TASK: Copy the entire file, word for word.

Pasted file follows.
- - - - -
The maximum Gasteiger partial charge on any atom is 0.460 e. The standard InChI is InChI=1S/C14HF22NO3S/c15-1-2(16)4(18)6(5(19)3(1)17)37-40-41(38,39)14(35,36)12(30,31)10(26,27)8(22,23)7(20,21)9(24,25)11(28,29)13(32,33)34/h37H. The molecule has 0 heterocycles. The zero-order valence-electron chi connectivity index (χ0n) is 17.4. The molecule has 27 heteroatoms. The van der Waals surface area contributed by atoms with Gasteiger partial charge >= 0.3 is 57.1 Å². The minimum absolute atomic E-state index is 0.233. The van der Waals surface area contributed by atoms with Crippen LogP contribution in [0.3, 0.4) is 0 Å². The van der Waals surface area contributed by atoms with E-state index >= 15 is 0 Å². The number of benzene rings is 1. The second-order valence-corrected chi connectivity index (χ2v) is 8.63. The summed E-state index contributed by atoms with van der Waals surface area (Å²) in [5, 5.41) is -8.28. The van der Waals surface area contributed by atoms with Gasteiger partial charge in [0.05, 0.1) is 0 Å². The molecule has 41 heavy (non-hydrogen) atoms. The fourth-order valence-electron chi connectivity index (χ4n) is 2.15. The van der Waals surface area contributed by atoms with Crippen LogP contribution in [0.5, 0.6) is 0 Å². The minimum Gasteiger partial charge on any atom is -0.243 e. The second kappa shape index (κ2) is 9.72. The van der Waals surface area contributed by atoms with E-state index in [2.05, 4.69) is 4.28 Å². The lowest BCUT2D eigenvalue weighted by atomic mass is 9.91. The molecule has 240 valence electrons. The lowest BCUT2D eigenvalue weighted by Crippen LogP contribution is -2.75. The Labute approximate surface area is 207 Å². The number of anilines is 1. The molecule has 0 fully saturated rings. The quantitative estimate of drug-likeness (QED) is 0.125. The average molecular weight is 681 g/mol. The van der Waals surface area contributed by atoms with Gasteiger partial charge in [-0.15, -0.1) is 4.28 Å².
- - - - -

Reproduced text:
The maximum Gasteiger partial charge on any atom is 0.460 e. The standard InChI is InChI=1S/C14HF22NO3S/c15-1-2(16)4(18)6(5(19)3(1)17)37-40-41(38,39)14(35,36)12(30,31)10(26,27)8(22,23)7(20,21)9(24,25)11(28,29)13(32,33)34/h37H. The molecule has 0 heterocycles. The zero-order valence-electron chi connectivity index (χ0n) is 17.4. The molecule has 27 heteroatoms. The van der Waals surface area contributed by atoms with Gasteiger partial charge >= 0.3 is 57.1 Å². The minimum absolute atomic E-state index is 0.233. The van der Waals surface area contributed by atoms with Crippen LogP contribution in [0.3, 0.4) is 0 Å². The van der Waals surface area contributed by atoms with E-state index >= 15 is 0 Å². The number of benzene rings is 1. The second-order valence-corrected chi connectivity index (χ2v) is 8.63. The summed E-state index contributed by atoms with van der Waals surface area (Å²) in [5, 5.41) is -8.28. The van der Waals surface area contributed by atoms with Gasteiger partial charge in [0.05, 0.1) is 0 Å². The molecule has 41 heavy (non-hydrogen) atoms. The fourth-order valence-electron chi connectivity index (χ4n) is 2.15. The van der Waals surface area contributed by atoms with Crippen LogP contribution in [0.5, 0.6) is 0 Å². The minimum Gasteiger partial charge on any atom is -0.243 e. The second kappa shape index (κ2) is 9.72. The van der Waals surface area contributed by atoms with E-state index in [2.05, 4.69) is 4.28 Å². The lowest BCUT2D eigenvalue weighted by atomic mass is 9.91. The molecule has 240 valence electrons. The lowest BCUT2D eigenvalue weighted by Crippen LogP contribution is -2.75. The Labute approximate surface area is 207 Å². The number of anilines is 1. The molecule has 0 fully saturated rings. The quantitative estimate of drug-likeness (QED) is 0.125. The average molecular weight is 681 g/mol. The van der Waals surface area contributed by atoms with Gasteiger partial charge in [-0.15, -0.1) is 4.28 Å².